October 18, 2021
A federal grand jury in Texas has indicted a former Boeing pilot—alleging that he deceived air-safety regulators about a flight-control system that later was blamed for sending two 737 MAX jets into fatal nosedives, The Wall Street Journal reports.
Mark A. Forkner, 49 years old, was charged with six counts of fraud related to his alleged role in persuading the Federal Aviation Administration to approve pilot-trai
David Gerger, an attorney for Forkner, did not respond to requests for comment late Thursday, the Journal notes. Gerger has previously said that Forkner, a pilot and Air Force veteran, wouldn’t endanger pilots or passengers and that his communications with regulators were honest.
However, prosecutors allege that Forkner, in his role as Boeing’s 737 MAX chief technical pilot, withheld crucial information from the FAA about the flight-control system known as MCAS. As a result of his alleged deception, a key FAA report, pilot manuals and training materials lacked references to the system, defrauding Boeing’s airline customers, prosecutors said.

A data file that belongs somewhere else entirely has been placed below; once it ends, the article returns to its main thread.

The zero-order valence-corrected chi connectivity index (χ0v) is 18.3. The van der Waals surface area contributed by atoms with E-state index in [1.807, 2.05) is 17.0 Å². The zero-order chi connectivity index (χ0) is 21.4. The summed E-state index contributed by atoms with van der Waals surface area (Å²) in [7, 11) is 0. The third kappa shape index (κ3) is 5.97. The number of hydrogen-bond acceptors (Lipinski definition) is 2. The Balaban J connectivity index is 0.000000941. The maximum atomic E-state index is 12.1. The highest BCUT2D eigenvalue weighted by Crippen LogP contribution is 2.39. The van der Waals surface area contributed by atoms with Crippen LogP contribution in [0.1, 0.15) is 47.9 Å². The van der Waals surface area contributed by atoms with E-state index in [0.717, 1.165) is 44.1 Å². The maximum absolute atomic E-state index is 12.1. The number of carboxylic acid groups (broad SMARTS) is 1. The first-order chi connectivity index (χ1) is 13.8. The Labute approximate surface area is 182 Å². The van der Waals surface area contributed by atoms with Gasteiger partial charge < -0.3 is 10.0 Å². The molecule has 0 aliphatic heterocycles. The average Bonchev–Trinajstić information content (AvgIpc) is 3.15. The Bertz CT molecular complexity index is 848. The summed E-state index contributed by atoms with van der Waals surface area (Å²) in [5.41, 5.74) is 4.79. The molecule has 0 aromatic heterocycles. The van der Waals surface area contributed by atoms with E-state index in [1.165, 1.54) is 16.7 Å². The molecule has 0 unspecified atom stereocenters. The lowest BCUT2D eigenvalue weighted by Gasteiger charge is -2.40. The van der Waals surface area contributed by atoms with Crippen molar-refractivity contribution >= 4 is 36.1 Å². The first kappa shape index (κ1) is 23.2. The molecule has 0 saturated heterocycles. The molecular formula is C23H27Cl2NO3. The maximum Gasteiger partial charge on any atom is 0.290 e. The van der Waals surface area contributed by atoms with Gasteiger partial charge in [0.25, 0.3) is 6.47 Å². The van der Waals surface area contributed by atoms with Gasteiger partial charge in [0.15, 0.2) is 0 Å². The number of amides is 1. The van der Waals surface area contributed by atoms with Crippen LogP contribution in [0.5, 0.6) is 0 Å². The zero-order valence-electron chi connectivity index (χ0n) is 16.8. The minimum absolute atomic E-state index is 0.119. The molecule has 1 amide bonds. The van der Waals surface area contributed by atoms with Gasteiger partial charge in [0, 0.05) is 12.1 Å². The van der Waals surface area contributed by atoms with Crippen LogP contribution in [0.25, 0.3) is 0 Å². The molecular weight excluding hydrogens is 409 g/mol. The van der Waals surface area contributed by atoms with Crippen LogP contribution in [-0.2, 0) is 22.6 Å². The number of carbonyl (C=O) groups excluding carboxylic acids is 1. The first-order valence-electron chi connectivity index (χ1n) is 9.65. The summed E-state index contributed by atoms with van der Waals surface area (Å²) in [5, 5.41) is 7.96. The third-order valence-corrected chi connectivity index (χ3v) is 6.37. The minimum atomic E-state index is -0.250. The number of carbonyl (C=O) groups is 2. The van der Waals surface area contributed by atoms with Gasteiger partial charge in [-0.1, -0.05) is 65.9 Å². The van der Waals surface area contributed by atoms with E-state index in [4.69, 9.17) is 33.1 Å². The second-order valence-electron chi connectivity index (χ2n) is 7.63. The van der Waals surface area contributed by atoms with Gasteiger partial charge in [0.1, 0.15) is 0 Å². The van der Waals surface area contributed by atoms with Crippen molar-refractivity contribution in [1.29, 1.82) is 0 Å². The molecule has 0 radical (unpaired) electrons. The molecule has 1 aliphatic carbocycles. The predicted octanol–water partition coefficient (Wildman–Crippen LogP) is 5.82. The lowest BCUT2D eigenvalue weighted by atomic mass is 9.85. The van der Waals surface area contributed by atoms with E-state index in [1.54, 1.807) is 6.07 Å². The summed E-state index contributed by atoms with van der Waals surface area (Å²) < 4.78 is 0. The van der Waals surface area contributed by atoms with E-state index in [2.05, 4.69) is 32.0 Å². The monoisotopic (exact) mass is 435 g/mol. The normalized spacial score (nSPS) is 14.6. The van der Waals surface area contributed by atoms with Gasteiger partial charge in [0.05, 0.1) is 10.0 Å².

Forkner “abused his position of trust by intentionally withholding critical information about MCAS,” Assistant Attorney General Kenneth Polite Jr. said in a statement.
Forkner was expected to make an initial court appearance on Friday in Fort Worth, prosecutors said. He faces a maximum penalty of 20 years in prison for each count of wire fraud, and 10 years in prison for each count of fraud involving aircraft parts in interstate commerce.
Boeing and the FAA declined to comment. The case against Forkner is the first time an individual has faced charges related to the dual MAX crashes, the first of which occurred three years ago this month. Boeing reached a $2.5 billion settlement with the Justice Department earlier this year.
Research contact: @WSJ